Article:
What is it about walking in the forest or hiking through the bush or climbing a mountain? If the trees meld into each other and the trail continues around each corner and the dirt looks the same on the ground as your forehead then what is it about these places that draw us to them?
Is it the quiet and tranquillity from the sounds of running water or dancing sunlight under the trees? You spot a bird or hear their songs; you smell the wet soil or kick up the dust, absorb the cool or sweat out the atmosphere.
Is it the uninterrupted sky or the wide view below, the isolation, desolation or danger waiting in the wind? Is it just different to what you see, touch and smell daily at home or do these places demand attention, a sort of acute observation birthing an intrinsic appreciation?
Does our location (home or away from home) determine whether we are a worker or a sightseer, whether we are a liver or an observer and if so, what happens when you suddenly live in a place that you would normally just observe?
I went to Barranco, the art centre of Lima with a reputation any Bohemian would be proud of. It has a fascinating history but you can read about that elsewhere I’m sure.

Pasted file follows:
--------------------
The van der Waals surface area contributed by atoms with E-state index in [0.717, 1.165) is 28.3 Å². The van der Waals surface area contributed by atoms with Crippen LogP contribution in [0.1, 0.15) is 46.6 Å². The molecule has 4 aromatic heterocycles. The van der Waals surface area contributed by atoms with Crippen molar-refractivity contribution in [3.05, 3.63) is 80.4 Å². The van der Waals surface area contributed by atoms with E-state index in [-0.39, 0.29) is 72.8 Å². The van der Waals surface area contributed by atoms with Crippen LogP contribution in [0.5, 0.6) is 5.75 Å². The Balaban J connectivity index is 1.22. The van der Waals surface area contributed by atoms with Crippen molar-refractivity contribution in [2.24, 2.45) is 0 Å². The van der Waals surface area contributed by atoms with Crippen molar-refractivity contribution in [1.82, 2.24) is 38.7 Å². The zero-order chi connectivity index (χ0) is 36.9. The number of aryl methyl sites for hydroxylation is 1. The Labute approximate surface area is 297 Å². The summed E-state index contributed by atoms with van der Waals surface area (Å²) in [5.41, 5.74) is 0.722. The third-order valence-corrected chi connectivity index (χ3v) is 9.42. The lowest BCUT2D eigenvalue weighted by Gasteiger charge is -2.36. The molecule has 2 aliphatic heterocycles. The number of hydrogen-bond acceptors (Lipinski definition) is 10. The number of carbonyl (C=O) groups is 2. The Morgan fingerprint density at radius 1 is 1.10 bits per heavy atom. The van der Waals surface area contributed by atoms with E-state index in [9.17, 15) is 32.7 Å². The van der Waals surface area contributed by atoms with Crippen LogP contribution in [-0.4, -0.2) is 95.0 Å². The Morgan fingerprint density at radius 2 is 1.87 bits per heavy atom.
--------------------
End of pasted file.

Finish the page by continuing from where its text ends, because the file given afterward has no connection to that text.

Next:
For me, the streets formed the never-ending trails and the lovely lace like patterned gates likened canvases hung in a gallery. The bright coloured buildings mimicked large randomly coloured wildflowers planted in a semi-uniformed pattern. Admiring the craftsmanship in age old carved doors, no different to inspecting the intricacies in nature. The traffic appeared to follow some form of deceptive order, similar to that found in an ant’s nest.
I came to the conclusion, in answer to my own question that living is observing and observing is living and anything other, either, or, is incomplete.
The streets and colours of Barranco …
Well I’m quite happy now. I have made a case for the benefits and importance of one of my favourite pass times – observing.